Two dozen faith communities joined in a letter March 16 urging members of Congress to end the nation’s “long-standing and counter-productive” embargo on Cuba.
“We have listened to the call of our partner faith communities in Cuba, with whom we have worked for many years on humanitarian issues, on disaster response and in sister church relationships,” faith leaders including American Baptist Churches USA interim general secretary Susan Gillies and Paula Clayton Dempsey of the Alliance of Baptists told lawmakers. “Uniformly and consistently, they have told us that the embargo brings no benefits to the faith community in Cuba.”
“In fact, it makes life more difficult for church members and the Cuban people more broadly,” the faith leaders said. “They would like a full normal relationship, in which they can visit and learn from us, and we can visit and learn from them. They recognize that our two governments have differences, and issues that must be resolved. They are eager to see those issues discussed in the context of normal, respectful relations.”
Signers including James Winkler, general secretary and president of the National Council of Churches USA; Timothy Tee Boddie, general secretary of the Progressive National Baptist Convention; and officials of denominational groups such as the Christian Church (Disciples of Christ), United Church of Christ, Episcopal Church, Evangelical Lutheran Church in America, United Methodist Church and Presbyterian Church (U.S.A.) cited “a packet of legislative initiatives that would bring an end to most of the onerous restrictions of the U.S. embargo.”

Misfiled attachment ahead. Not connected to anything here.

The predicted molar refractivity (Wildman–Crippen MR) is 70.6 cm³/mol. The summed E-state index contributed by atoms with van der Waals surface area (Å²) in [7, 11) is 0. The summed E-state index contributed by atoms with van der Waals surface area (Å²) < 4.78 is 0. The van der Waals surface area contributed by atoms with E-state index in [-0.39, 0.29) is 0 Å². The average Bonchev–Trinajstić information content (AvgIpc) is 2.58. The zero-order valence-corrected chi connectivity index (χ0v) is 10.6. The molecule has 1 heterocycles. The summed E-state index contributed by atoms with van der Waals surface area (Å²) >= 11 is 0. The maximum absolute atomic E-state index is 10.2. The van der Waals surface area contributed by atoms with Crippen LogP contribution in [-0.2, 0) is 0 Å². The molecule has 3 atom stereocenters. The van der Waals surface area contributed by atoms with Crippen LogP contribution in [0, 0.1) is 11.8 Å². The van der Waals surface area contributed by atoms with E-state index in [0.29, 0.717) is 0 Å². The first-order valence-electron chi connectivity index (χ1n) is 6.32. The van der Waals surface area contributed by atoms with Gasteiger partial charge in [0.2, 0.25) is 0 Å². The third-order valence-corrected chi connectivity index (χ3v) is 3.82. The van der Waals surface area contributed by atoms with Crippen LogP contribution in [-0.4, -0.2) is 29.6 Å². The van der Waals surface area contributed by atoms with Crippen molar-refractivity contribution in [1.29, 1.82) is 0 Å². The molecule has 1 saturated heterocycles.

“H.R. 3687 the Cuba Agricultural Exports Act would end rules that limit agricultural sales to Cuba; H.R.3055, the Cuba DATA Act, would end limits on telecommunications trade and investment; and H.R. 3238, the Cuba Trade Act, would end limits on trade in general. The Freedom to Travel to Cuba Act (H.R. 664) would end any remaining restriction on U.S. citizen travel,” the letter said.